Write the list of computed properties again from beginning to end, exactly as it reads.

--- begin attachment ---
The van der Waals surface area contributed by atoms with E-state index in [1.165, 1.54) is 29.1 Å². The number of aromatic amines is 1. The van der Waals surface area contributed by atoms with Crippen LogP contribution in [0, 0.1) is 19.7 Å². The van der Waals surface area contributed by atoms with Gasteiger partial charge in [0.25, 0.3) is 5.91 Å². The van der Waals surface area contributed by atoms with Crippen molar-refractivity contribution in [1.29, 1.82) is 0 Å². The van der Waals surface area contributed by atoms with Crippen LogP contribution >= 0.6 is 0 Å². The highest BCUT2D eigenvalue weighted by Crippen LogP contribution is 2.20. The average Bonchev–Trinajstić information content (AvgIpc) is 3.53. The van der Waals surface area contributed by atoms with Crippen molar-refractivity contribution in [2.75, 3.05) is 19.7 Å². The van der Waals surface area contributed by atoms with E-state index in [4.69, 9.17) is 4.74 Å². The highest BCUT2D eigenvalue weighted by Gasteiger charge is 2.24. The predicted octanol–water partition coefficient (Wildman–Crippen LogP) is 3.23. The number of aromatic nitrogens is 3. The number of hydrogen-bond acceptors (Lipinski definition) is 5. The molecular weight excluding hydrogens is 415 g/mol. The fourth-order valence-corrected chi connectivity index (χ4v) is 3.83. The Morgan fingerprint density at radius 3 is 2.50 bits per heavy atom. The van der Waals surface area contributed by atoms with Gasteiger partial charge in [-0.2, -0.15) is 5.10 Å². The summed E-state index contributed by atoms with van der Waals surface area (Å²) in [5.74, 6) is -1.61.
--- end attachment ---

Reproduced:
The van der Waals surface area contributed by atoms with E-state index in [1.165, 1.54) is 29.1 Å². The number of aromatic amines is 1. The van der Waals surface area contributed by atoms with Crippen LogP contribution in [0, 0.1) is 19.7 Å². The van der Waals surface area contributed by atoms with Gasteiger partial charge in [0.25, 0.3) is 5.91 Å². The van der Waals surface area contributed by atoms with Crippen molar-refractivity contribution in [1.29, 1.82) is 0 Å². The van der Waals surface area contributed by atoms with Crippen LogP contribution >= 0.6 is 0 Å². The highest BCUT2D eigenvalue weighted by Crippen LogP contribution is 2.20. The average Bonchev–Trinajstić information content (AvgIpc) is 3.53. The van der Waals surface area contributed by atoms with Crippen molar-refractivity contribution in [2.75, 3.05) is 19.7 Å². The van der Waals surface area contributed by atoms with E-state index in [4.69, 9.17) is 4.74 Å². The highest BCUT2D eigenvalue weighted by Gasteiger charge is 2.24. The predicted octanol–water partition coefficient (Wildman–Crippen LogP) is 3.23. The number of aromatic nitrogens is 3. The number of hydrogen-bond acceptors (Lipinski definition) is 5. The molecular weight excluding hydrogens is 415 g/mol. The fourth-order valence-corrected chi connectivity index (χ4v) is 3.83. The Morgan fingerprint density at radius 3 is 2.50 bits per heavy atom. The van der Waals surface area contributed by atoms with Gasteiger partial charge in [-0.2, -0.15) is 5.10 Å². The summed E-state index contributed by atoms with van der Waals surface area (Å²) in [5.74, 6) is -1.61.